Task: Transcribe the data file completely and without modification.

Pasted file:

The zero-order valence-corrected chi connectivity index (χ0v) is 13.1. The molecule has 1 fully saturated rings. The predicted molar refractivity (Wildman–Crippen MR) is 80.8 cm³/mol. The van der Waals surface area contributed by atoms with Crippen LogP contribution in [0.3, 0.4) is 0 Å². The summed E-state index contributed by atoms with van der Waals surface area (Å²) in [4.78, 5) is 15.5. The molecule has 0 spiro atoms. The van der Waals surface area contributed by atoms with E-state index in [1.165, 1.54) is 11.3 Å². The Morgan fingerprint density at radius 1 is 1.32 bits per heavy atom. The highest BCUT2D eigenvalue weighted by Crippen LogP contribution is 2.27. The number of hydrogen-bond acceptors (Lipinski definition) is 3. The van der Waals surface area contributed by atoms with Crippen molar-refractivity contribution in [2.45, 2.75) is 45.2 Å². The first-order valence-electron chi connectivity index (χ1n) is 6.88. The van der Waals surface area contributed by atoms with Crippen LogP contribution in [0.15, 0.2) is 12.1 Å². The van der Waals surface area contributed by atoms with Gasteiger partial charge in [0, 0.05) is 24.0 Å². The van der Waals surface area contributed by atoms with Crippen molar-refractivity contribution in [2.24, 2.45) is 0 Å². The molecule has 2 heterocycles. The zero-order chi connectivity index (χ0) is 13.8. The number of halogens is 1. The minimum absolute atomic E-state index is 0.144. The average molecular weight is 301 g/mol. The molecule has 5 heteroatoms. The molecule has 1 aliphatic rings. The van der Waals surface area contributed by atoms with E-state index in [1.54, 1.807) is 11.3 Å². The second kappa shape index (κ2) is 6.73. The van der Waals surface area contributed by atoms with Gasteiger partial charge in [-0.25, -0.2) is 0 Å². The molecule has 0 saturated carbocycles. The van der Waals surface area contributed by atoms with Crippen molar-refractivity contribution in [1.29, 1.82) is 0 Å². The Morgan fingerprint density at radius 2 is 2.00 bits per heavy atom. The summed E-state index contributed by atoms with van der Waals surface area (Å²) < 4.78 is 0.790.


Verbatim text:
The zero-order valence-corrected chi connectivity index (χ0v) is 13.1. The molecule has 1 fully saturated rings. The predicted molar refractivity (Wildman–Crippen MR) is 80.8 cm³/mol. The van der Waals surface area contributed by atoms with Crippen LogP contribution in [0.3, 0.4) is 0 Å². The summed E-state index contributed by atoms with van der Waals surface area (Å²) in [4.78, 5) is 15.5. The molecule has 0 spiro atoms. The van der Waals surface area contributed by atoms with E-state index in [1.165, 1.54) is 11.3 Å². The Morgan fingerprint density at radius 1 is 1.32 bits per heavy atom. The highest BCUT2D eigenvalue weighted by Crippen LogP contribution is 2.27. The number of hydrogen-bond acceptors (Lipinski definition) is 3. The van der Waals surface area contributed by atoms with Crippen molar-refractivity contribution in [2.45, 2.75) is 45.2 Å². The first-order valence-electron chi connectivity index (χ1n) is 6.88. The van der Waals surface area contributed by atoms with Crippen LogP contribution in [0.15, 0.2) is 12.1 Å². The van der Waals surface area contributed by atoms with Gasteiger partial charge in [0, 0.05) is 24.0 Å². The van der Waals surface area contributed by atoms with Crippen molar-refractivity contribution in [2.24, 2.45) is 0 Å². The molecule has 2 heterocycles. The zero-order chi connectivity index (χ0) is 13.8. The number of halogens is 1. The minimum absolute atomic E-state index is 0.144. The average molecular weight is 301 g/mol. The molecule has 5 heteroatoms. The molecule has 1 aliphatic rings. The van der Waals surface area contributed by atoms with E-state index in [1.54, 1.807) is 11.3 Å². The second kappa shape index (κ2) is 6.73. The van der Waals surface area contributed by atoms with Gasteiger partial charge in [-0.25, -0.2) is 0 Å². The molecule has 0 saturated carbocycles. The van der Waals surface area contributed by atoms with Crippen molar-refractivity contribution in [1.29, 1.82) is 0 Å². The Morgan fingerprint density at radius 2 is 2.00 bits per heavy atom. The summed E-state index contributed by atoms with van der Waals surface area (Å²) < 4.78 is 0.790.